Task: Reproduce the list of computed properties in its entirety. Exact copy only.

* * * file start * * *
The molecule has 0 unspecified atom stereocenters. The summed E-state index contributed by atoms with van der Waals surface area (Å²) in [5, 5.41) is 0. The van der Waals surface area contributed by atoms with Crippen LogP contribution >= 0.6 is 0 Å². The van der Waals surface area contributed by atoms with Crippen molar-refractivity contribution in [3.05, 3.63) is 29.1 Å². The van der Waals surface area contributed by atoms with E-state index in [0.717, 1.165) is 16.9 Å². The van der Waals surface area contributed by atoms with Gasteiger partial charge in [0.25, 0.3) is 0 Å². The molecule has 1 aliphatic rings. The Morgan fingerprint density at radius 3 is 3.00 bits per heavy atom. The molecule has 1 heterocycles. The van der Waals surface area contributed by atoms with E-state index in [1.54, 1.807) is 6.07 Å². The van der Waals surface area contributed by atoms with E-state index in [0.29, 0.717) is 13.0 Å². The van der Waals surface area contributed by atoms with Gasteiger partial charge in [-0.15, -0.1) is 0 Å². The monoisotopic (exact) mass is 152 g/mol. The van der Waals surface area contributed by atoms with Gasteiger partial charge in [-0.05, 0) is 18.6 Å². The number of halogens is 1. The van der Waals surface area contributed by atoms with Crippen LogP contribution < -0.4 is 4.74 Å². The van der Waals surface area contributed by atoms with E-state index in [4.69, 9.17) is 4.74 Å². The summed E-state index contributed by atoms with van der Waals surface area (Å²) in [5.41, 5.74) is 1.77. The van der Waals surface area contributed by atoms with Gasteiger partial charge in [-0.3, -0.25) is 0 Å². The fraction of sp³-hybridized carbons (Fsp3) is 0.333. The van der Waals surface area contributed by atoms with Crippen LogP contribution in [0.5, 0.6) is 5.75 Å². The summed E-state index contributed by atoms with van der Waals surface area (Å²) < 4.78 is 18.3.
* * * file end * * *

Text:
The molecule has 0 unspecified atom stereocenters. The summed E-state index contributed by atoms with van der Waals surface area (Å²) in [5, 5.41) is 0. The van der Waals surface area contributed by atoms with Crippen LogP contribution >= 0.6 is 0 Å². The van der Waals surface area contributed by atoms with Crippen molar-refractivity contribution in [3.05, 3.63) is 29.1 Å². The van der Waals surface area contributed by atoms with E-state index in [0.717, 1.165) is 16.9 Å². The van der Waals surface area contributed by atoms with Gasteiger partial charge in [0.25, 0.3) is 0 Å². The molecule has 1 aliphatic rings. The Morgan fingerprint density at radius 3 is 3.00 bits per heavy atom. The molecule has 1 heterocycles. The van der Waals surface area contributed by atoms with E-state index in [1.54, 1.807) is 6.07 Å². The van der Waals surface area contributed by atoms with E-state index in [0.29, 0.717) is 13.0 Å². The van der Waals surface area contributed by atoms with Gasteiger partial charge in [-0.15, -0.1) is 0 Å². The monoisotopic (exact) mass is 152 g/mol. The van der Waals surface area contributed by atoms with Gasteiger partial charge in [-0.05, 0) is 18.6 Å². The number of halogens is 1. The van der Waals surface area contributed by atoms with Crippen LogP contribution < -0.4 is 4.74 Å². The van der Waals surface area contributed by atoms with E-state index in [4.69, 9.17) is 4.74 Å². The summed E-state index contributed by atoms with van der Waals surface area (Å²) in [5.41, 5.74) is 1.77. The van der Waals surface area contributed by atoms with Gasteiger partial charge in [-0.3, -0.25) is 0 Å². The fraction of sp³-hybridized carbons (Fsp3) is 0.333. The van der Waals surface area contributed by atoms with Crippen LogP contribution in [0.5, 0.6) is 5.75 Å². The summed E-state index contributed by atoms with van der Waals surface area (Å²) < 4.78 is 18.3.